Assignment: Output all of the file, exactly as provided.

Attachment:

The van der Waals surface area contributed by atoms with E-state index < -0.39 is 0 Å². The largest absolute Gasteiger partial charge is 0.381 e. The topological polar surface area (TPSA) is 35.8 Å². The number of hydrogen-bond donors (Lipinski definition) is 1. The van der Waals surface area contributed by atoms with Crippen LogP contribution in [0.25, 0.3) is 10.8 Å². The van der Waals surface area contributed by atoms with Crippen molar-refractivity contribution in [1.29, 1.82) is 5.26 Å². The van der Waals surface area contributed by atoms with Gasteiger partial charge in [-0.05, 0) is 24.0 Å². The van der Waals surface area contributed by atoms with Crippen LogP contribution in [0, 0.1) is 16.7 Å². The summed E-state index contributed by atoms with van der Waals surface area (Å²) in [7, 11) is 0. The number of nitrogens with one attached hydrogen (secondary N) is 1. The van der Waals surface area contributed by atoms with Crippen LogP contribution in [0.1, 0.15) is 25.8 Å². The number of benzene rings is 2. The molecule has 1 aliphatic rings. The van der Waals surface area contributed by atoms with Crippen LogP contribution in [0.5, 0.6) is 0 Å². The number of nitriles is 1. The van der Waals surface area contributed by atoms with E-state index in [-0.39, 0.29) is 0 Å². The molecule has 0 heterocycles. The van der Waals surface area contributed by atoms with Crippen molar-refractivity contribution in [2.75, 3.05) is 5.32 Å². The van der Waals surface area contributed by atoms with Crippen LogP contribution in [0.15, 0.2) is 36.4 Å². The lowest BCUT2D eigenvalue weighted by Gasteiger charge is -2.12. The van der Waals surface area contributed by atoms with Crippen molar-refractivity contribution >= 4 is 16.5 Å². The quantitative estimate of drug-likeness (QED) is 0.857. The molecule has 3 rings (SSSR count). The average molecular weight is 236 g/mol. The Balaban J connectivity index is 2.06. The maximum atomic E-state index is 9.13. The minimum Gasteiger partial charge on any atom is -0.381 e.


The van der Waals surface area contributed by atoms with E-state index < -0.39 is 0 Å². The largest absolute Gasteiger partial charge is 0.381 e. The topological polar surface area (TPSA) is 35.8 Å². The number of hydrogen-bond donors (Lipinski definition) is 1. The van der Waals surface area contributed by atoms with Crippen LogP contribution in [0.25, 0.3) is 10.8 Å². The van der Waals surface area contributed by atoms with Crippen molar-refractivity contribution in [1.29, 1.82) is 5.26 Å². The van der Waals surface area contributed by atoms with Gasteiger partial charge in [-0.05, 0) is 24.0 Å². The van der Waals surface area contributed by atoms with Crippen LogP contribution in [0, 0.1) is 16.7 Å². The summed E-state index contributed by atoms with van der Waals surface area (Å²) in [7, 11) is 0. The number of nitrogens with one attached hydrogen (secondary N) is 1. The van der Waals surface area contributed by atoms with Crippen LogP contribution in [0.1, 0.15) is 25.8 Å². The number of benzene rings is 2. The molecule has 1 aliphatic rings. The van der Waals surface area contributed by atoms with Crippen LogP contribution in [0.5, 0.6) is 0 Å². The number of nitriles is 1. The van der Waals surface area contributed by atoms with E-state index in [-0.39, 0.29) is 0 Å². The molecule has 0 heterocycles. The van der Waals surface area contributed by atoms with Crippen molar-refractivity contribution in [2.75, 3.05) is 5.32 Å². The van der Waals surface area contributed by atoms with Crippen LogP contribution in [0.15, 0.2) is 36.4 Å². The lowest BCUT2D eigenvalue weighted by Gasteiger charge is -2.12. The van der Waals surface area contributed by atoms with Crippen molar-refractivity contribution >= 4 is 16.5 Å². The quantitative estimate of drug-likeness (QED) is 0.857. The molecule has 3 rings (SSSR count). The average molecular weight is 236 g/mol. The Balaban J connectivity index is 2.06. The maximum atomic E-state index is 9.13. The minimum Gasteiger partial charge on any atom is -0.381 e.